By Ryn Gargulinski
They say the best part of the journey is the journey itself, not the destination.
I’m not sure who “they” are, but I’ll bet they’ve never taken a road trip.
My latest jaunt took me some 1,300 miles from the blustery Pacific Northwest to the desert heat of Arizona, mainly to get out of the rain.
Of course, on departure day, Oregon’s sun blasted as bright as that North Star thing with mild temperatures and a gorgeous blue sea. This same phenomenon happens to hair on the day of a haircut – it looks perfect.
Since the new Tucson digs were paid for, my puke gold couch already packed and the U-Haul blocking most of the neighbors’ driveways for several days, we went anyway.
I must clear up that “we,” unlike “they,” is a known variable. Kind of. My driver was a Michigan high school friend I hadn’t spoken to for 18 years who agreed to fly clear across the country to drive clear across the country just so I wouldn’t smash the U-Haul into a redwood.
I like this man.
It helped he, like my cousin, is one of those road trip junkies. Next year this guy will be trekking through Alaska in his Volkwagen bus and zooming through Ireland on a Harley.
I told you I like this man.
I want to guffaw about our journey’s tribulations, but there really weren’t any.
Except the way my dog, who quakes in terror when I move one of his bed pillows, took to the truck cab like a king, even hogging all three seats and sleeping like a baby.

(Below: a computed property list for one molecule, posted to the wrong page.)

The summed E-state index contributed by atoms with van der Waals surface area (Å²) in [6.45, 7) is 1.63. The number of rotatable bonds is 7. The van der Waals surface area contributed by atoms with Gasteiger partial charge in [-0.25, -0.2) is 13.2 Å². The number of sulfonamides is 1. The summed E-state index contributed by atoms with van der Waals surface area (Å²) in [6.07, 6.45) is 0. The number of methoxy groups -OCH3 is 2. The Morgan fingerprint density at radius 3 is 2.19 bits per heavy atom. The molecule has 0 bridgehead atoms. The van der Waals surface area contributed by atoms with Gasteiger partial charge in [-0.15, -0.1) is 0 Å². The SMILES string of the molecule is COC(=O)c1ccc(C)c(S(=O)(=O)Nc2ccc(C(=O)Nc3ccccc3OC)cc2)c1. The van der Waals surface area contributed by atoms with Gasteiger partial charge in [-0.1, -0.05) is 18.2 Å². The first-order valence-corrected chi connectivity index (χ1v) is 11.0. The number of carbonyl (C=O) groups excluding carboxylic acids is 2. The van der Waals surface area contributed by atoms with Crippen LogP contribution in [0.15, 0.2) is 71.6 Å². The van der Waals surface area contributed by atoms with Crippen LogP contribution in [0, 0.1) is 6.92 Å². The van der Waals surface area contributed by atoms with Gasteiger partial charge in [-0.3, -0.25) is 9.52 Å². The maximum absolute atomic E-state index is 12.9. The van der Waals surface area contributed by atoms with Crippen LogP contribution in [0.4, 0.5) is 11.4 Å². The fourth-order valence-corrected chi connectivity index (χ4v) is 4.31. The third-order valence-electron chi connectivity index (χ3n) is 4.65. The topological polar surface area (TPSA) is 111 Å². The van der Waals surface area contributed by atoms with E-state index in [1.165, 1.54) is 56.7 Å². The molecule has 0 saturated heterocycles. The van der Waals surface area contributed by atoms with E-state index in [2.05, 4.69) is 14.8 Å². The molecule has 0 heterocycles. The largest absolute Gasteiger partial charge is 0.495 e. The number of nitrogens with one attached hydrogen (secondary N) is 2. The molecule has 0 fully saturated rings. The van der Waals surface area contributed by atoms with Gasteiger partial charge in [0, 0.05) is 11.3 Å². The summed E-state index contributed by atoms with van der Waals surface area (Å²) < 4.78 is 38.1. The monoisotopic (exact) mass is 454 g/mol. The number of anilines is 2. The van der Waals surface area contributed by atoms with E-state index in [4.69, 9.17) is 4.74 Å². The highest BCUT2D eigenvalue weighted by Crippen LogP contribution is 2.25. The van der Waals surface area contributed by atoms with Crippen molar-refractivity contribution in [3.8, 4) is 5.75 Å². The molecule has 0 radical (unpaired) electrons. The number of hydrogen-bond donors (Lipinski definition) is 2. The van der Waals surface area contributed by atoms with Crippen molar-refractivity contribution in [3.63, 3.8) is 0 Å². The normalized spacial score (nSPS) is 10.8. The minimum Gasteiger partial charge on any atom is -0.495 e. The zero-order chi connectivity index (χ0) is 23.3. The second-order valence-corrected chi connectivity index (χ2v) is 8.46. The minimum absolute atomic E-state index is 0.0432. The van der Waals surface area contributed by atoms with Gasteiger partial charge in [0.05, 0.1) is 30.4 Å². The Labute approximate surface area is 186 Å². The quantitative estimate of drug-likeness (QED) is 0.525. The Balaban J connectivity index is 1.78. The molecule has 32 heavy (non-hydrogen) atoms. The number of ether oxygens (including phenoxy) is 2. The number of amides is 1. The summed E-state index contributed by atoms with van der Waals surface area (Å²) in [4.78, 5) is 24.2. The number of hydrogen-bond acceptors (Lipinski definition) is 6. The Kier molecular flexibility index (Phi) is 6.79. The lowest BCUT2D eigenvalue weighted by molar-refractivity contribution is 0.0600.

This meant he was up all night keeping us awake with his motel symphony of panting, licking and scratching.
Or maybe the place called Ashland, Ore., that didn’t mention it was Mt. Ashland with a 4,000-foot elevation that tested the limits of a three ton truck towing a half ton car at a 90 degree angle up snowy peaks.
Or perhaps the rest stop in Gormon, Calif., where the gas pump took nearly an hour to fill the truck and the bathroom line even longer.
Other than that, it was a breeze.
We didn’t even get a flat tire in Albuquerque or stuck in a rock slide, two thorns in my New Mexico trip to the West Coast when my cousin, also from Michigan, was driving.
The only damper on the Arizona jaunt was the weather upon arrival. Sure, the sun blazed for two days in welcome.
On the third day it rained.
While this will thoroughly amuse all those I left behind in Oregon, it was more ironic than depressing and the shower lasted roughly 32 minutes.
That same evening, however, the desert heat turned into a “hard freeze” warning with the shelter hitting emergency mode.
But this teaches some lessons.
Don’t chuck the faux leopard coat just because the move is to Arizona.
Feed the dog sedatives in the motel room.
And definitely get a driver. I heard there are some good ones in Michigan.
This essay originally appeared in the Dec. 1, 2006, issue of Freedom Newspapers of New Mexico.